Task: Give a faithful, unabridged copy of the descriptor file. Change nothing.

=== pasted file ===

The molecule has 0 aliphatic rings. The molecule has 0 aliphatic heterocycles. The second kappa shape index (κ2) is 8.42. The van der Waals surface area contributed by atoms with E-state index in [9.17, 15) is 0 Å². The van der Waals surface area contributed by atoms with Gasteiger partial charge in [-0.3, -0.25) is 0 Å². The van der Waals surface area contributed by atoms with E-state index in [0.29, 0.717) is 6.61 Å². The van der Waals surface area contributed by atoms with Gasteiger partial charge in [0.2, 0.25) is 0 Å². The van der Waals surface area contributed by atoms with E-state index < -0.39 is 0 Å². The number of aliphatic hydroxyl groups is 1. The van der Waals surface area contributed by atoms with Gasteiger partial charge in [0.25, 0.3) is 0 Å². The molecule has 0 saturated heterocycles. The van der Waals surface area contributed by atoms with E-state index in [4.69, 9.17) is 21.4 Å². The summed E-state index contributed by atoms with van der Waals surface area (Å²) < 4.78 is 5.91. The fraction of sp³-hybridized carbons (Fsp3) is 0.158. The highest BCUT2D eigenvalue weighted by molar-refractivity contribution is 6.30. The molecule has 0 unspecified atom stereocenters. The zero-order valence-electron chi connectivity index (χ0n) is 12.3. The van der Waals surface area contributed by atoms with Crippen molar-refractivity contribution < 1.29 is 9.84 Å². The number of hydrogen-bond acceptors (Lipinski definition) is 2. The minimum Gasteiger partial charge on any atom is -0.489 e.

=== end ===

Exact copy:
The molecule has 0 aliphatic rings. The molecule has 0 aliphatic heterocycles. The second kappa shape index (κ2) is 8.42. The van der Waals surface area contributed by atoms with E-state index in [9.17, 15) is 0 Å². The van der Waals surface area contributed by atoms with Gasteiger partial charge in [-0.3, -0.25) is 0 Å². The van der Waals surface area contributed by atoms with E-state index in [0.29, 0.717) is 6.61 Å². The van der Waals surface area contributed by atoms with Gasteiger partial charge in [0.2, 0.25) is 0 Å². The van der Waals surface area contributed by atoms with E-state index < -0.39 is 0 Å². The number of aliphatic hydroxyl groups is 1. The van der Waals surface area contributed by atoms with Gasteiger partial charge in [0.25, 0.3) is 0 Å². The molecule has 0 saturated heterocycles. The van der Waals surface area contributed by atoms with E-state index in [4.69, 9.17) is 21.4 Å². The summed E-state index contributed by atoms with van der Waals surface area (Å²) < 4.78 is 5.91. The fraction of sp³-hybridized carbons (Fsp3) is 0.158. The highest BCUT2D eigenvalue weighted by molar-refractivity contribution is 6.30. The molecule has 0 unspecified atom stereocenters. The zero-order valence-electron chi connectivity index (χ0n) is 12.3. The van der Waals surface area contributed by atoms with Crippen molar-refractivity contribution < 1.29 is 9.84 Å². The number of hydrogen-bond acceptors (Lipinski definition) is 2. The minimum Gasteiger partial charge on any atom is -0.489 e.